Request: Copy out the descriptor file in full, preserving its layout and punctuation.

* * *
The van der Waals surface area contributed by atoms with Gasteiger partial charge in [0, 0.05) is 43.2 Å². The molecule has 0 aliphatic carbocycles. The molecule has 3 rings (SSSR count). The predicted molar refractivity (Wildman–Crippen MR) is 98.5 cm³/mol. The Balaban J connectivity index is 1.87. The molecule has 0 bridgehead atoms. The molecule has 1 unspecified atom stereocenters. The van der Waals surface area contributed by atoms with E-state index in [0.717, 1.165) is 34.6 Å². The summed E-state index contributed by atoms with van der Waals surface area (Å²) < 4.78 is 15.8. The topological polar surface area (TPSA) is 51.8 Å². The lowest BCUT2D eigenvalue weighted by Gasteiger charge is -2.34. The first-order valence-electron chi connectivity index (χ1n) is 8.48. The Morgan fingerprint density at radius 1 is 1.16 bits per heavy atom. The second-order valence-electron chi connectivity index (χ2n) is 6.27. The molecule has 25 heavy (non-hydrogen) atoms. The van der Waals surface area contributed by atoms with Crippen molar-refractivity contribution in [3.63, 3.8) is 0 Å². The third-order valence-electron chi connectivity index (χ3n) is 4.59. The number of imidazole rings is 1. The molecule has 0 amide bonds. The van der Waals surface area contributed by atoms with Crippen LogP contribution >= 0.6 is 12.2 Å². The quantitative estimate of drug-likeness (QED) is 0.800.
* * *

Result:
The van der Waals surface area contributed by atoms with Gasteiger partial charge in [0, 0.05) is 43.2 Å². The molecule has 0 aliphatic carbocycles. The molecule has 3 rings (SSSR count). The predicted molar refractivity (Wildman–Crippen MR) is 98.5 cm³/mol. The Balaban J connectivity index is 1.87. The molecule has 0 bridgehead atoms. The molecule has 1 unspecified atom stereocenters. The van der Waals surface area contributed by atoms with E-state index in [0.717, 1.165) is 34.6 Å². The summed E-state index contributed by atoms with van der Waals surface area (Å²) < 4.78 is 15.8. The topological polar surface area (TPSA) is 51.8 Å². The lowest BCUT2D eigenvalue weighted by Gasteiger charge is -2.34. The first-order valence-electron chi connectivity index (χ1n) is 8.48. The Morgan fingerprint density at radius 1 is 1.16 bits per heavy atom. The second-order valence-electron chi connectivity index (χ2n) is 6.27. The molecule has 25 heavy (non-hydrogen) atoms. The van der Waals surface area contributed by atoms with Crippen molar-refractivity contribution in [3.63, 3.8) is 0 Å². The third-order valence-electron chi connectivity index (χ3n) is 4.59. The number of imidazole rings is 1. The molecule has 0 amide bonds. The van der Waals surface area contributed by atoms with Crippen LogP contribution >= 0.6 is 12.2 Å². The quantitative estimate of drug-likeness (QED) is 0.800.